17 May 2011 03:03:00.000
Society as a whole, as well as institutions and communities within it, need to become more aware of the existence of lesbians and gay men, and more committed to making sure their lives and experiences are visible – without fear of rejection and exclusion.
These are the key findings of a project carried out by Dr Andrew Kam-Tuck Yip, an expert in sexuality and fundamental rights in the School of Sociology and Social Policy at The University of Nottingham. Although previous research has shown that discrimination on the basis of sexual orientation has decreased over the past decades, Dr Yip warns that these figures should be treated with caution.
Dr Yip has just completed his part of a European study ‘Citizen in diversity: A four-nation study of homophobia and fundamental rights’ (www.citidive.eu) which aimed at taking stock of the contemporary settings of hate on the basis of sexual orientation. He will present his findings at a conference in Nottingham to mark International Day against Homophobia and Transphobia which is commemorated every year on May 17.
Click here for full story
As well as looking at recent achievements, the project, funded by the European Commission and the Fundamental Rights and Citizenship Programme, looked at old and new manifestations of homophobia across four European countries and asked what can be done to reinforce gay and lesbian rights and their citizenship.
Although there is evidence to suggest that the UK has become a more tolerant place for sexual difference and diversity Dr Yip says that a more nuanced look continues to tell a cautionary tale. He said: “We interviewed lesbians, gays and heterosexual men and women from four ethnic communities in the UK. We found that segments of society, structured by age, ethnicity, gender, geography and religion often demonstrate differential levels of tolerance of the lesbian and gay population.”
Dr Yip’s research showed that while some lesbian and gay respondents were open about their sexuality despite their perceived risk, others still chose to conceal their sexuality as a direct outcome of being sensitive to the negativity surrounding their sexuality. Others, empowered by the progressive legal reform of recent years, were confident about their sexual identity and rights and have devised a host of strategies to resist manifestations of homophobia within their ethnic communities and society at large.
Dr Yip said: “As a liberal democracy, we have the responsibility to continue to promote a better understanding of sexual diversity and difference, as part of the kaleidoscope of human existence. The law cannot legislate against homophobia broadly. What it can do is to legislate against discriminatory behaviour on the basis of sexual orientation. In other words, ‘covert homophobia’ is ‘legal’ – or more accurately, it falls outside of the remit of the law. Thus, ‘covert homophobia’ is a social issue that needs to be addressed and resources of various kinds need to be made available for such education. The challenge in this respect is that educational efforts need a lot of resources and the outcome often takes time to materialise. Changing entrenched social attitudes, particularly in relation to sexuality and gender, is a time-consuming and energy-sapping endeavour.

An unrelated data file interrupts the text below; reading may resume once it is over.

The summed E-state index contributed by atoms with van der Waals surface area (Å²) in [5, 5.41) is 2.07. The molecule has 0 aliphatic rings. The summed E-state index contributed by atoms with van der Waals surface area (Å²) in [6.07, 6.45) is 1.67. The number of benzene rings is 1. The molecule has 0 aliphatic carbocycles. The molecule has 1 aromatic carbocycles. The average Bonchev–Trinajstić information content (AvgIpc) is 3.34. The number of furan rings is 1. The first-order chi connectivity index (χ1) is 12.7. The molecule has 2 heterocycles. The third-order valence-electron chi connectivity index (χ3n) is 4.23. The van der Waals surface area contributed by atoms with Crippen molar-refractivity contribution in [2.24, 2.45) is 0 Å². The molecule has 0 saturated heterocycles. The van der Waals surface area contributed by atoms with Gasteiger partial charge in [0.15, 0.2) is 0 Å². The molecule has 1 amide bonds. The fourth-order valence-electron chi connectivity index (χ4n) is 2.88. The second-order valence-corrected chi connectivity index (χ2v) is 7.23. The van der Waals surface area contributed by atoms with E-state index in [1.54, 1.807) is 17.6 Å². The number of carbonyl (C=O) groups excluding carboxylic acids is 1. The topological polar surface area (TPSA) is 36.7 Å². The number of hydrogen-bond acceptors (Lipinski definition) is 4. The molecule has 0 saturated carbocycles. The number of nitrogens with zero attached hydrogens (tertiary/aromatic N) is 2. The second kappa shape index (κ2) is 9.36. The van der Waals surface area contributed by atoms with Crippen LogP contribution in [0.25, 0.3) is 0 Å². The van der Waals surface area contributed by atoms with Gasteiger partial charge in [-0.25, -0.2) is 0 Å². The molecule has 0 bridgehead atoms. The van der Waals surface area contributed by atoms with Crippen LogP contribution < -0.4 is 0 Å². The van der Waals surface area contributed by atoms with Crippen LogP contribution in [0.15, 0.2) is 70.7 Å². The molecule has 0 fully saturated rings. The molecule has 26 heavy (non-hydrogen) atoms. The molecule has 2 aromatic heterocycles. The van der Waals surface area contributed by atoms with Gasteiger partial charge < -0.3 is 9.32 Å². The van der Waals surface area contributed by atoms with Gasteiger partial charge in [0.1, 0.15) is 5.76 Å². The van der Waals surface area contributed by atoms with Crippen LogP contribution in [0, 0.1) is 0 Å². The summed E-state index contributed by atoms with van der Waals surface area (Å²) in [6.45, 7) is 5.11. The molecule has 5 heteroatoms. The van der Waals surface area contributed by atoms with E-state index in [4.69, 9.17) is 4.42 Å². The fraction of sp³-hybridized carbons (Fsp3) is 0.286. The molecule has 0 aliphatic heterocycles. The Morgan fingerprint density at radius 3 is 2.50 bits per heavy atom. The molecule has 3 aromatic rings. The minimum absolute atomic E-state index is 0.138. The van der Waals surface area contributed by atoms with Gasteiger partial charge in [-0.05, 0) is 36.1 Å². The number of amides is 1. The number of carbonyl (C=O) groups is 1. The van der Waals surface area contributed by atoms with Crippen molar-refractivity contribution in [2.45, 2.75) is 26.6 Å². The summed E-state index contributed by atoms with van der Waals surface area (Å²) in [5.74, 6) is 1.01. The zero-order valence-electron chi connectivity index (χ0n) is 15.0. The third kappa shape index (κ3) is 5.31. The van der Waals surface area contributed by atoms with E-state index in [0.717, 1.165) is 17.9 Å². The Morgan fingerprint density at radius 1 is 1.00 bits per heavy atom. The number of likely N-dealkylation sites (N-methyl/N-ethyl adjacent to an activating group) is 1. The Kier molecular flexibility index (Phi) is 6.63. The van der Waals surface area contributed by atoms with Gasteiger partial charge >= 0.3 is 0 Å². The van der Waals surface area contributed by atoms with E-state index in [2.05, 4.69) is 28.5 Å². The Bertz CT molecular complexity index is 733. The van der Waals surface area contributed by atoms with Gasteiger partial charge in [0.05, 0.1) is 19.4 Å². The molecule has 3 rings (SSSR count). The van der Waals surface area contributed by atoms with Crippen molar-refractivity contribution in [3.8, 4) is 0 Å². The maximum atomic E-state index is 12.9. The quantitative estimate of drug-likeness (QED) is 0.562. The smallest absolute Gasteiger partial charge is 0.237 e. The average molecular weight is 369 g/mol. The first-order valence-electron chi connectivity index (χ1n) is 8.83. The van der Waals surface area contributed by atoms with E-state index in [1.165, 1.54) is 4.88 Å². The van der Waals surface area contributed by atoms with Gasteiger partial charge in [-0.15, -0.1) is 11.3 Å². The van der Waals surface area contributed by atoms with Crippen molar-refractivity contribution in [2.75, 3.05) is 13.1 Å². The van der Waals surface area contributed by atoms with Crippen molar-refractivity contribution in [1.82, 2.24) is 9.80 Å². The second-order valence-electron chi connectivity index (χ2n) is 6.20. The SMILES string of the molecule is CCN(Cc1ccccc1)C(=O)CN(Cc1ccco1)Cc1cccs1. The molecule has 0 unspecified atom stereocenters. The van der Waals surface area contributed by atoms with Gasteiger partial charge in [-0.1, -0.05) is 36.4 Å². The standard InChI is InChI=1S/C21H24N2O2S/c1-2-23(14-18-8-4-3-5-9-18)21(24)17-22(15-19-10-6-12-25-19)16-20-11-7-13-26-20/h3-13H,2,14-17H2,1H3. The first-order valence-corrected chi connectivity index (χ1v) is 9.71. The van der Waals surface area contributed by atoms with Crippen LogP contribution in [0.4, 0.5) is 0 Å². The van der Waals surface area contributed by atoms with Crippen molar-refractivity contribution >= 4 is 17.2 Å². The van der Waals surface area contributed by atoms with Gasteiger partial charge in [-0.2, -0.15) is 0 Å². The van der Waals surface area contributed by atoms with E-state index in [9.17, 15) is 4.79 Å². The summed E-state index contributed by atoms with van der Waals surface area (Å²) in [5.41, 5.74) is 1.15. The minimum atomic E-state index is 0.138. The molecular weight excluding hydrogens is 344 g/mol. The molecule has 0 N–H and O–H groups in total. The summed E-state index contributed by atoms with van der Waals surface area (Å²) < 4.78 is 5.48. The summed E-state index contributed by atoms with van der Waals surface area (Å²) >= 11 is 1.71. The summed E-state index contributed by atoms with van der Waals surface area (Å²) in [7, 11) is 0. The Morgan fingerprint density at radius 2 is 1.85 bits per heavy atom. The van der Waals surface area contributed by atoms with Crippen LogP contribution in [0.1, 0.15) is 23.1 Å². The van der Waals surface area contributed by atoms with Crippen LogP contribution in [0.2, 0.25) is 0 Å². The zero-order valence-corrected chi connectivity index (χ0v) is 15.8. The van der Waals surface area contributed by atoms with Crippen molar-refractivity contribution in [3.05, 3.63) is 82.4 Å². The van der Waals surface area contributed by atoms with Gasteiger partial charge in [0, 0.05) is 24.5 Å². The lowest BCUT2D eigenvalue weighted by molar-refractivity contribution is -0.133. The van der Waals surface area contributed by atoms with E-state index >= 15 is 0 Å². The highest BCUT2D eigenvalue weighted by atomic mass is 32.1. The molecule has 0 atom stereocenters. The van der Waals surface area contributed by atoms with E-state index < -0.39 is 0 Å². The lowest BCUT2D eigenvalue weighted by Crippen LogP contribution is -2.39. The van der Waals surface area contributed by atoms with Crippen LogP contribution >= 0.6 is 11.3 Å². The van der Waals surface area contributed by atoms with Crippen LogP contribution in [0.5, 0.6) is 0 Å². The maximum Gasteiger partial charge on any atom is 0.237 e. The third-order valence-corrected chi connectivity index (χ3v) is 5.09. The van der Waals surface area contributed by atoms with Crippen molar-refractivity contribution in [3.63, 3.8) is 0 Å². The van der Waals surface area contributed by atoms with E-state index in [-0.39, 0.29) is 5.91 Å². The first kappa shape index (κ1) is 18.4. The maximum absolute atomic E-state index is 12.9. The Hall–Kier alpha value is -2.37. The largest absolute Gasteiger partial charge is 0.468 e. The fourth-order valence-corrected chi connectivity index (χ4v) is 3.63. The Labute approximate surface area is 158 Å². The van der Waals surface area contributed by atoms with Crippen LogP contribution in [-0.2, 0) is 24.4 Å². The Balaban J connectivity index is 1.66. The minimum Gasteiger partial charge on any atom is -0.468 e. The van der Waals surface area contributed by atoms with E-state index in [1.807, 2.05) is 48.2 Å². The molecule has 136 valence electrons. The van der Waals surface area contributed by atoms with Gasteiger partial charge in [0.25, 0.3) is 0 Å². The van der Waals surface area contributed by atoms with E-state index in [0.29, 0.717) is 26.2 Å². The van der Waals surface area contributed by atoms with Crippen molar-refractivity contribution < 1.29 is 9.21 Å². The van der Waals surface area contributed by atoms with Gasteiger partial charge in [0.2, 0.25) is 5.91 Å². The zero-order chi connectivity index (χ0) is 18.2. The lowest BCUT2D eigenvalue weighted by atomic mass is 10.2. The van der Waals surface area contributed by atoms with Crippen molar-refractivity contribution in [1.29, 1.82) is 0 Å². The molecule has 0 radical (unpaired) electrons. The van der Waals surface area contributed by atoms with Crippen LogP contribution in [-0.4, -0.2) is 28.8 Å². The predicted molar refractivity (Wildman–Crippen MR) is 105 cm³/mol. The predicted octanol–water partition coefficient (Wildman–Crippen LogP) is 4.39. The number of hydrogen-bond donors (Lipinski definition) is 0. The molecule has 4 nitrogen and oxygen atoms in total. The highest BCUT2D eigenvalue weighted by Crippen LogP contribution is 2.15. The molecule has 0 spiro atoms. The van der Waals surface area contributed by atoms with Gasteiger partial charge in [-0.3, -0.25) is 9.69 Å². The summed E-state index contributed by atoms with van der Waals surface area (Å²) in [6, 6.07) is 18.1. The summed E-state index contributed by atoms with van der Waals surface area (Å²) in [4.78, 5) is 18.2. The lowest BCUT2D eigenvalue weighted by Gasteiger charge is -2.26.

“This also requires the lesbian and gay community to be patient and actively engaged in dialogue. The responsibility rests on the heterosexual as well as the lesbian and gay communities.”
‘Citizens in Diversity’ is a study being carried out in Italy, Hungary, Slovenia and the UK. In each country, a legal and a sociological case study were undertaken. Dr Yip has worked alongside Professor Robert Wintemute, a legal expert from Kings College, London.
Dr Yip and Professor Wintemute will present their findings at the International Day against Homophobia Conference at the East Midlands Conference Centre, University Park, on Tuesday 17 May 2011.
Other speakers will include:
Sue Botcherby from the Equality and Human Rights Commission - Homophobia and Inequality.
Dr Paul Iganski from Lancaster University – Understanding the Harms of Homophobic Hate Crime.
Dr Scott Lawley from Nottingham Trent University – Homophobia and LGBT Issues in Sport.
Ashlee Christoffersen from Kiaros in Soho – Experience and Interventions of London LGBT Voluntary and Community organisations.
Dr Mark McCormack from Brunel University – Gay Friendly High Schools
Dr. Luca Trappolin from the University of Padua, will also attend the conference. He is the principal investigator and his institution is leading the Citizens in Diversity project.
More information about the study can be found at:
Citizens in Diversity: A Four-Nation Study of Homophobia and Fundamental Rights project - www.citidive.eu Dr. Yip’s research – as well as those undertaken by other researchers within this project - will be published in a forthcoming book provisionally entitled Confronting Homophobia in Europe.
The University of Nottingham Students’ Union has won the award for NUS Lesbian, Gay, Bisexual and Transgender (LGBT) Society of the Year 2011, for the significant impact it has had on LGBT students this year. The Union’s LGBT Network was declared the best in the country at the NUS LGBT Conference on May 7 2011. The award is given to those LGBT societies who have had an outstanding year; whether through representing LGBT students, campaigning, putting on fantastic events - or all three.
Story credits More information is available from Dr Andrew Yip on +44 (0) 115951 5396 firstname.lastname@example.org